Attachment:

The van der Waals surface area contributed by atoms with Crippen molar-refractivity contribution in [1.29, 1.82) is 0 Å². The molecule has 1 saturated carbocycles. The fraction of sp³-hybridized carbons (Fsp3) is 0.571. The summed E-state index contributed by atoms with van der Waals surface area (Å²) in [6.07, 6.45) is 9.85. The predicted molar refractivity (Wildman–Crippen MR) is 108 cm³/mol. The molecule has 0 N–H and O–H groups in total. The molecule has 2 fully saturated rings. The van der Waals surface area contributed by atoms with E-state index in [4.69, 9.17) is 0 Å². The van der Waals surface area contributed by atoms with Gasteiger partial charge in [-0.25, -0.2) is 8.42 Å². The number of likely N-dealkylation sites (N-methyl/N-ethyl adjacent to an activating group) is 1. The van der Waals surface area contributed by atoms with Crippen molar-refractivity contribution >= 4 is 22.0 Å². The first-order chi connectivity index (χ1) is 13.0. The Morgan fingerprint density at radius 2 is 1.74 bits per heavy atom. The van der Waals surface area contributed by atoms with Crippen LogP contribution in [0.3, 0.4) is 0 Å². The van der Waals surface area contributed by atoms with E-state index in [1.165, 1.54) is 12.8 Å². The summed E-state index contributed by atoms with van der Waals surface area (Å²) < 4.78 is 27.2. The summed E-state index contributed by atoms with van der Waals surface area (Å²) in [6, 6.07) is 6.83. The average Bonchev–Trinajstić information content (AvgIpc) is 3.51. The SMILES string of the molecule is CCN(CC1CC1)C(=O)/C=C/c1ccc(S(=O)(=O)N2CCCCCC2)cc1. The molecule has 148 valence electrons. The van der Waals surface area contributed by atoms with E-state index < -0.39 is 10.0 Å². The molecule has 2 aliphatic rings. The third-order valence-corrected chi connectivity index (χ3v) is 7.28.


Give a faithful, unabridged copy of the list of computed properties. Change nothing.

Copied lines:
The van der Waals surface area contributed by atoms with Crippen molar-refractivity contribution in [1.29, 1.82) is 0 Å². The molecule has 1 saturated carbocycles. The fraction of sp³-hybridized carbons (Fsp3) is 0.571. The summed E-state index contributed by atoms with van der Waals surface area (Å²) in [6.07, 6.45) is 9.85. The predicted molar refractivity (Wildman–Crippen MR) is 108 cm³/mol. The molecule has 0 N–H and O–H groups in total. The molecule has 2 fully saturated rings. The van der Waals surface area contributed by atoms with E-state index in [4.69, 9.17) is 0 Å². The van der Waals surface area contributed by atoms with Gasteiger partial charge in [-0.25, -0.2) is 8.42 Å². The number of likely N-dealkylation sites (N-methyl/N-ethyl adjacent to an activating group) is 1. The van der Waals surface area contributed by atoms with Crippen molar-refractivity contribution >= 4 is 22.0 Å². The first-order chi connectivity index (χ1) is 13.0. The Morgan fingerprint density at radius 2 is 1.74 bits per heavy atom. The van der Waals surface area contributed by atoms with Crippen LogP contribution in [0.3, 0.4) is 0 Å². The van der Waals surface area contributed by atoms with E-state index in [1.165, 1.54) is 12.8 Å². The summed E-state index contributed by atoms with van der Waals surface area (Å²) < 4.78 is 27.2. The summed E-state index contributed by atoms with van der Waals surface area (Å²) in [6, 6.07) is 6.83. The average Bonchev–Trinajstić information content (AvgIpc) is 3.51. The SMILES string of the molecule is CCN(CC1CC1)C(=O)/C=C/c1ccc(S(=O)(=O)N2CCCCCC2)cc1. The molecule has 148 valence electrons. The van der Waals surface area contributed by atoms with E-state index < -0.39 is 10.0 Å². The molecule has 2 aliphatic rings. The third-order valence-corrected chi connectivity index (χ3v) is 7.28.